20121208-6-Mod 

 

20121206-Saga of Squee: From orphan with mange to her own fur-ever family!

Orphaned very young, left alone and hungry til her fur fell out and her skin was covered with mange. Thanks to some big-hearted Texas rescuers, not only did she recover, she found the family who wanted to love her forever. How glad we were to be able to give this little pup with the big paws the ride to the rest of her life! 
SqueeWMange-MugShot-20121105 

 

20121205-Blackie Goes Home at Last, and Taylor Turns Texan!

Four long months since Blackie's lifelong human companion and partner Tammy suffered a serious injury from a passing truck and disappeared from his life. Suddenly Blackie was in a shelter kennel, and Tammy fought for her life as she dreamed of her beloved dog. Thanks to many people, both of these souls survived to find each other again! This was a rescue and a reunion we'll never forget.
20121205-4-BlackieMeetsNatasha-1-172132 

 

Miss T'Chen was lost in Hurricane Isaac, and saved 800 miles away!
2012 Oct 02

The same rains that made us work "On WHEELS Of Care" this week kept us grounded for this trip, which serendipitously combined the transport of Skip northward and the joyful and miraculous reunion of Miss T'Chen, who had been rescued and taken to Illinois after Hurricane Isaac, with her family in Baton Rouge!

20121003-Reunion-2-T

 

 

 

 

7 Lucky dog and 51 (yes 51!) lucky cats and kittens make it to fur-ever homes in Oregon, Idaho, and California!
2012 Sep 24

This flight went almost as planned, and our plane was filled to over-flowing on every leg. And we met some wonderful new cat and dog rescues in Idaho and Oregon!

0-20120924-Bonny-SPAM-114951-1 copy 

 

 


20 Lucky rescued dogs flown to homes in Canada!

2012 Sep 22 

It turned out to a journey full of unexpected challenges, but these 20 lucky lovable canines who had been through the worst of times in California were just the best through it all, and now they are warming the hearts and laps and lives of some very lucky Canadian families!  
9-T-Cheryl-Bonny-HanfordGoodbye2 







Spindletop Scandal and the Search for Scarlett
2
012 July 17 - present

With pitbull-like tenacity, we wouldn't take "NO" for an answer. Out of 21 dogs we sought, we have closure on all but two. Alas, one of those two is our Scarlett. 
20120729-Scarlett-MODULE 

 

 

 

 

 


Tale of seven cities, six cats, and five goats!

2012 July 16 

Who knows if the pleas for help brought the plane, or vice-versa.
But when serendipity puts this much together, there's no saying no!

20120716-TanyaLoadingGoats1-DSC00500-CR4Module 

 

 

 

 

 


Homeless Mom and Pups no More!

2012 July 08 

Sometimes rescuers find  the IDEAL person to adopt that animal in need ...
themselves! And in the process, a hole gets filled for the entire family.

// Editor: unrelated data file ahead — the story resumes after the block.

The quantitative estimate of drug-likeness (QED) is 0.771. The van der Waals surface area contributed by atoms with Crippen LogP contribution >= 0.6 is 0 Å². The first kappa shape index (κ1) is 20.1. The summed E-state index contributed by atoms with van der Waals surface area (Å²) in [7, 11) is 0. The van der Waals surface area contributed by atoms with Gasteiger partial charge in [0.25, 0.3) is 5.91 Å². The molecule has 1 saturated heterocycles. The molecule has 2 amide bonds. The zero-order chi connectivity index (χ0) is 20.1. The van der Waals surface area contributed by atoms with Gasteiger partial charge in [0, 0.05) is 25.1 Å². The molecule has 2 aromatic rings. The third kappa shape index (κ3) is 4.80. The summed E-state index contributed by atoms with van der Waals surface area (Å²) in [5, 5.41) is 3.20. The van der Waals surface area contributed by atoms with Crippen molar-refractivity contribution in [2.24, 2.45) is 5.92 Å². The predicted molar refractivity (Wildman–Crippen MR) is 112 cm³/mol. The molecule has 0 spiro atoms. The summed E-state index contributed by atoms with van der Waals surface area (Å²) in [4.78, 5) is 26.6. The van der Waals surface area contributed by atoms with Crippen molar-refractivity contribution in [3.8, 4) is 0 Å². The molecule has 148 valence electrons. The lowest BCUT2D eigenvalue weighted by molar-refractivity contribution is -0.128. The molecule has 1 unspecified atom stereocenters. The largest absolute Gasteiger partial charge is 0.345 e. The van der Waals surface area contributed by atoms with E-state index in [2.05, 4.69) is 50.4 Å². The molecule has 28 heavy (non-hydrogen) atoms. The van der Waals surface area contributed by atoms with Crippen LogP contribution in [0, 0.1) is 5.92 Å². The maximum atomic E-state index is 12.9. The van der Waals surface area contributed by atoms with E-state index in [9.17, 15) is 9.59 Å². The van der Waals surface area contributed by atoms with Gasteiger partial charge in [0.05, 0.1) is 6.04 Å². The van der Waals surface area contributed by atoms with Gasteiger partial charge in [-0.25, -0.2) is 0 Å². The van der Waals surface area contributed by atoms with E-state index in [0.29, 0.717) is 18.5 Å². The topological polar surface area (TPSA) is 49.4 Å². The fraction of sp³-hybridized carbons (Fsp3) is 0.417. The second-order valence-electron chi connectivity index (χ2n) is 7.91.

This lucky mom now lives with Bear, Sheba, and Dave!

20120708-VisitBonny-DSCN9584 

 

 

 


From Empty Nest to Love Fest!

2012 May 11

That last urgent plea came for the five orphaned pups ...
but what about the two large senior boys who would probably never get adopted?
Some people are just angels, meant to be who they are and where they are.
Check out these two and their new happy pack!
20120513-Sallie-PupsFromDevore 

 

 

 

 

 

 


JEREMIAH has come home to us!

UPDATE 2012 July 7!
2012 January 13

His adopter called to say she had become ill, and could we care for Jeremiah? You bet we could.  We rented a plane and flew to Arizona and retrieved him immediately. Jeremiah was indeed a true friend, and we aim to be his true friends, too. He has been eating like crazy and slept his stress away for the first few days, and now he's acting like a young dog again.  Read more here
3-DSC_2320

 

 

 

CHAMP found at the airport!
2012 January 01 

A sad, scared but dignified young Champ quickly won the hearts of everyone who met him at the New Orleans airport, and within two days we had permission from his original breeders to give him to a young couple with a younger female boxer mix, all of whom fell totally in love with him at first sight!  Champ and Miss Princess are leading the good life now, and Champ's new dad finally has the fishing buddy he wanted! They tell us we made their dreams come true. We think they made Champ's come true, too.
20120101-champ2-bath-knew-bls

 

 

 

 

 

 

 

Abby & Dinozo -- Two of a Kind!
2011 September--2012 January

Orphaned brother and sister, rescued and adored until calamity struck and they lost their family.  Orphaned again, these gentle gems and perfect canine citizens found love and adventure with us until we found them their true forever home!  Abby & Dinozo came with us to Washington January 7, and they were welcomed warmly and immediately into a home. Read more here